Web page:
Book Review – The Friendship of Women, The Hidden Tradition of the Bible

Reviewed by Gladyce Janky

Friends. Pause and consider your many friends, those you will greet today and those from your distant past. Recall what it is that draws you to them and them to you. Which friend(s) take you places you would never go on your own? Who is the friend that is your “second self” (51), the one who fully accepts you? Who is the friend whose name you cannot remember but who’s light and love helped shape you into the woman you are today?

Friends are essential for our well-being. There is an inextricable connection between human relationships and mental health (3). We need friends. Women’s friendships, many unnamed or mentioned only in passing, play important supporting roles in the biblical text. Sr. Joan Chittister, in The Friendship of Women, The Hidden Tradition of the Bible, invites us to consider more closely twelve women and their friendship characteristics: Lydia (growth), Prisca (self), Debrah (wisdom), Phoebe (support), Esther (leadership), Mary of Bethany (trust), Veronica (presence), Elizabeth (acceptance), Ruth (availability), Anne (nurturance) Miriam (joy) and Mary Magdalene (trust and joy). In many instances, we know very little about their backstory. Yet, carefully reading the text, we can glean more about their personalities, contributions to our faith, and the importance of women’s friendships within God’s plan for salvation history.

In Lydia’s story, we hear she listened to God and the Lord opened her heart to pay attention to what Paul was saying (Acts 16:14, NAB). She is a woman of considerable means and influence among the wealthy in Thyatira. Lydia convinces Paul to stay in her home, baptizing everyone. Thus, with Paul, she forms the first Christian church in Europe (Acts 16:15, NAB). She is a leader, self-confident, a free woman, a woman of faith, and a seeker. In today’s terminology, Lydia is a life-long learner, using her talents and resources to further God’s message and support her friends. Her dimension of friendship is the desire to draw from another (Paul) the strength we need to go beyond where we would ever go alone (6). The Lydias in our lives invite us to see our true worth and encourage us to dare to imagine who we have the potential to become.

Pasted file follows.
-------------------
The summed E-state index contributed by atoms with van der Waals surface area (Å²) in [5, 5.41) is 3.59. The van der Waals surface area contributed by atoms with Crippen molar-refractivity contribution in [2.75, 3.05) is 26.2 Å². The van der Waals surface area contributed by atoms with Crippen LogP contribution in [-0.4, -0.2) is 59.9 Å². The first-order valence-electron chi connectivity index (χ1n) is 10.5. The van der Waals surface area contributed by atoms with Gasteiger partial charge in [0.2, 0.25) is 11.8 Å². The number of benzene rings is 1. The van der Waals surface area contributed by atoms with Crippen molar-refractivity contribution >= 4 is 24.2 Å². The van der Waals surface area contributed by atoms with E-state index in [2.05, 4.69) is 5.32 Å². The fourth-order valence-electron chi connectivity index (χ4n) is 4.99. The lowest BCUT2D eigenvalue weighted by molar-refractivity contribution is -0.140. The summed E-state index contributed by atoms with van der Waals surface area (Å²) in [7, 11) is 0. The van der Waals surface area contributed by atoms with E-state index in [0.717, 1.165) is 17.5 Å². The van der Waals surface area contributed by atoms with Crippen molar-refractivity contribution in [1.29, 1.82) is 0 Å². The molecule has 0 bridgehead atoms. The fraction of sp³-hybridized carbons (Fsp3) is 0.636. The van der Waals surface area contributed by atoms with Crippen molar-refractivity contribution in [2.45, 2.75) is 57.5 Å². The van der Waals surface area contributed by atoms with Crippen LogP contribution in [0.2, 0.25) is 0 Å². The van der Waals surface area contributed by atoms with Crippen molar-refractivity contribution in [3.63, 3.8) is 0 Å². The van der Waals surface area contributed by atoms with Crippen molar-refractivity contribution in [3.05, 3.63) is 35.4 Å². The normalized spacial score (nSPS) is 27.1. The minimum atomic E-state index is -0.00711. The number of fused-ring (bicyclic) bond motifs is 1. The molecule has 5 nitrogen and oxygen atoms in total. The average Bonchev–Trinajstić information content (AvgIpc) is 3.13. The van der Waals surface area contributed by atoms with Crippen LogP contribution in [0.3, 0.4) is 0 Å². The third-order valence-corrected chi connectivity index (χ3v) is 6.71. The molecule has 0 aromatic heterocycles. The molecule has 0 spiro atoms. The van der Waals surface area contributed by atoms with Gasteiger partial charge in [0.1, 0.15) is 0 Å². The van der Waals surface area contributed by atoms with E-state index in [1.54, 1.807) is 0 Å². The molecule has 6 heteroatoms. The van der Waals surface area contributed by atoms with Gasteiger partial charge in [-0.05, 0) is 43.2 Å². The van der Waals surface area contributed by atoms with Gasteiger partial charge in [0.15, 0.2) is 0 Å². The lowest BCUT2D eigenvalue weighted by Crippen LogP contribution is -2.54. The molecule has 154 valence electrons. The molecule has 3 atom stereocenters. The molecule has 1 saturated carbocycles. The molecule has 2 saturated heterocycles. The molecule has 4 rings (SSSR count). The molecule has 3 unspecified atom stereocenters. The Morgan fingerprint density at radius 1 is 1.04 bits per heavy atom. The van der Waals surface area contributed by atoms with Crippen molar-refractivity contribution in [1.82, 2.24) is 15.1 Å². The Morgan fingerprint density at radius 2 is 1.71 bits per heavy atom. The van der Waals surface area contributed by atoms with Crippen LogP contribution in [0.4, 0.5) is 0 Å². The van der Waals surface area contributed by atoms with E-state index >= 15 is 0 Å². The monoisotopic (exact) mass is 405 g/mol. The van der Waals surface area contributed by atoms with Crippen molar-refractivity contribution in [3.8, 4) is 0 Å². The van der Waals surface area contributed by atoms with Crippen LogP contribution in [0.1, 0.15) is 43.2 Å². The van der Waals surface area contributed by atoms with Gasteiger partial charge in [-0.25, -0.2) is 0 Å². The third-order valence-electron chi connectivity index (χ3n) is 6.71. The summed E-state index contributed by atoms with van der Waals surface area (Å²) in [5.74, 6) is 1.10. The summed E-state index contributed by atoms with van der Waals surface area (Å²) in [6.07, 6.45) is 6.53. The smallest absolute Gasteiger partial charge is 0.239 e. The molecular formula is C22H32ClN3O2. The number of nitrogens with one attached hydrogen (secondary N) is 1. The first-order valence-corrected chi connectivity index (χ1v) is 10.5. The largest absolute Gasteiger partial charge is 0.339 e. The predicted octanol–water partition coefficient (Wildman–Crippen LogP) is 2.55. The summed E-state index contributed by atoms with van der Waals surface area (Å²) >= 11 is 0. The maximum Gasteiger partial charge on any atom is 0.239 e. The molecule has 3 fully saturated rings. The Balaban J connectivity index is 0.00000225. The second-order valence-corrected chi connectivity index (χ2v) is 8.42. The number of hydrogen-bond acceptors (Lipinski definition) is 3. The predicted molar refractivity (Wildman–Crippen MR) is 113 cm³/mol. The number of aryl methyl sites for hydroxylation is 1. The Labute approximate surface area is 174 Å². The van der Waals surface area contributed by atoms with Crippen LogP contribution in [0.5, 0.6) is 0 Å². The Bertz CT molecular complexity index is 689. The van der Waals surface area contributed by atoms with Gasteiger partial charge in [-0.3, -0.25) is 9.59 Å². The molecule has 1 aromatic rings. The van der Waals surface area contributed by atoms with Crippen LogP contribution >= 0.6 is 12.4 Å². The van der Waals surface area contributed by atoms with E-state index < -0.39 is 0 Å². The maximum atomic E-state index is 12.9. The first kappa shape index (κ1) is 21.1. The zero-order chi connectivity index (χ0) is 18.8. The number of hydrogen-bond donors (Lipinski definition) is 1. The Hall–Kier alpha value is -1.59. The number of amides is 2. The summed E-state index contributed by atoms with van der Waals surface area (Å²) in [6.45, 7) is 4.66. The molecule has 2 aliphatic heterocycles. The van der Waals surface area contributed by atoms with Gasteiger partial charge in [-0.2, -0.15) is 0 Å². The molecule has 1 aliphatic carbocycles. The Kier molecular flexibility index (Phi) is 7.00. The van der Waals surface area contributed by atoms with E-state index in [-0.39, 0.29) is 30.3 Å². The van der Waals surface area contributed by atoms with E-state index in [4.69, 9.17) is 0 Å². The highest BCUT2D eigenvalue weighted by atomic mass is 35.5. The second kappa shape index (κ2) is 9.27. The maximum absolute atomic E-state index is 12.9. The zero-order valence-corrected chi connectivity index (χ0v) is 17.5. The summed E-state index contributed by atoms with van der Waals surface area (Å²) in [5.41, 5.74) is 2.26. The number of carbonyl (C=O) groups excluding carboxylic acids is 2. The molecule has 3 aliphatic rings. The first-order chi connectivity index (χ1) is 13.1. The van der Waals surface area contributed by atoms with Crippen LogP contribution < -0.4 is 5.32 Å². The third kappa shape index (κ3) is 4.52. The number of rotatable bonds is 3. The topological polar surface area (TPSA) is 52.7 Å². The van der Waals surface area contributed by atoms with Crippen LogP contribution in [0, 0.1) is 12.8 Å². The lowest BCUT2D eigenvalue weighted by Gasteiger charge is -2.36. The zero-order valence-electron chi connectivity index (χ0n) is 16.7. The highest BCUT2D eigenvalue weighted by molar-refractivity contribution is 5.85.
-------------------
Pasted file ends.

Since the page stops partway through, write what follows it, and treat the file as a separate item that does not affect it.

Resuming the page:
Mary Magdalene’s is the last story. Scholars believe she was a woman of means and the leader of the women who supported Jesus out of their own resources. She understood who Jesus was long before anyone else (81). The Magdalene friend characteristic is intimacy exhibited through trust and love and a willingness to become immersed in the life of another in times of agony and celebration.

I hear at least two invitations within this book. The first is to revisit the biblical women’s stories to enrich my understanding of how their unique characteristics contributed to our faith, especially the success of Jesus’ ministry. The second is to reflect on my friends, noticing how we support, encourage, and love each other. Not every woman is part of my innermost circle, but each offers a dimension of friendship that widens my lens of self-understanding and the world; as noted by Anais Nin, each friend represents a world in us, a world possibly not born until they arrive, and it is only by this meeting that a new world arrives (XIX).

Invitation: Offer a prayer of gratitude for each friend who has shaped the woman you are.

each of us is indispensable as long as there is someone,
somewhere in the world, whose life breaths in time with our own (XI).

Edition Details:
Format: Paperback
Language: English
Release Date: April 2006
Publisher: Blue Bridge
Length:112 Pages
Weight: 0.30 lbs.
Dimensions: 0.3″ x 5.1″ x 8.0″


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